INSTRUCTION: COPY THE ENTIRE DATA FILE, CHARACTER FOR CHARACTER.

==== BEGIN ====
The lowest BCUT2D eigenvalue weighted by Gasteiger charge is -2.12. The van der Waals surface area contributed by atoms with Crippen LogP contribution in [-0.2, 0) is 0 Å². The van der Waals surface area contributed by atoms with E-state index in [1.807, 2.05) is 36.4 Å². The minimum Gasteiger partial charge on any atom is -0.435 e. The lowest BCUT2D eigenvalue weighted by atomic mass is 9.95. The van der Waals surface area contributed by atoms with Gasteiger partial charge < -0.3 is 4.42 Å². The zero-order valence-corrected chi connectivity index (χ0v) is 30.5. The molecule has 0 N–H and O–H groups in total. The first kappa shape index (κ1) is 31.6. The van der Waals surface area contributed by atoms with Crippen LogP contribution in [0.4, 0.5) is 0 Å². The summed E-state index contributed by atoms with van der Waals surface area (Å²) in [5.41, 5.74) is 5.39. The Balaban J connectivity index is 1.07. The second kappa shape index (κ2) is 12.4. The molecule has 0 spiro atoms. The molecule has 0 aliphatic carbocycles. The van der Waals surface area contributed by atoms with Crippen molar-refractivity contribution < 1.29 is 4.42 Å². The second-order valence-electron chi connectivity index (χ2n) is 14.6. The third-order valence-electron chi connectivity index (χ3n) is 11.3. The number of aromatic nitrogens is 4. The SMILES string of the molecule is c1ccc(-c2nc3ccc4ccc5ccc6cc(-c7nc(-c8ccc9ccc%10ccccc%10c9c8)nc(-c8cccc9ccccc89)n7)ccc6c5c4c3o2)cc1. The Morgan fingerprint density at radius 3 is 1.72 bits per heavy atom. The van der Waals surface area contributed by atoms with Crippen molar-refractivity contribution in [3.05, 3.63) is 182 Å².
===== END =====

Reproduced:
The lowest BCUT2D eigenvalue weighted by Gasteiger charge is -2.12. The van der Waals surface area contributed by atoms with Crippen LogP contribution in [-0.2, 0) is 0 Å². The van der Waals surface area contributed by atoms with E-state index in [1.807, 2.05) is 36.4 Å². The minimum Gasteiger partial charge on any atom is -0.435 e. The lowest BCUT2D eigenvalue weighted by atomic mass is 9.95. The van der Waals surface area contributed by atoms with Gasteiger partial charge < -0.3 is 4.42 Å². The zero-order valence-corrected chi connectivity index (χ0v) is 30.5. The molecule has 0 N–H and O–H groups in total. The first kappa shape index (κ1) is 31.6. The van der Waals surface area contributed by atoms with Crippen LogP contribution in [0.4, 0.5) is 0 Å². The summed E-state index contributed by atoms with van der Waals surface area (Å²) in [5.41, 5.74) is 5.39. The Balaban J connectivity index is 1.07. The second kappa shape index (κ2) is 12.4. The molecule has 0 spiro atoms. The molecule has 0 aliphatic carbocycles. The van der Waals surface area contributed by atoms with Crippen molar-refractivity contribution < 1.29 is 4.42 Å². The second-order valence-electron chi connectivity index (χ2n) is 14.6. The third-order valence-electron chi connectivity index (χ3n) is 11.3. The number of aromatic nitrogens is 4. The SMILES string of the molecule is c1ccc(-c2nc3ccc4ccc5ccc6cc(-c7nc(-c8ccc9ccc%10ccccc%10c9c8)nc(-c8cccc9ccccc89)n7)ccc6c5c4c3o2)cc1. The Morgan fingerprint density at radius 3 is 1.72 bits per heavy atom. The van der Waals surface area contributed by atoms with Crippen molar-refractivity contribution in [3.05, 3.63) is 182 Å².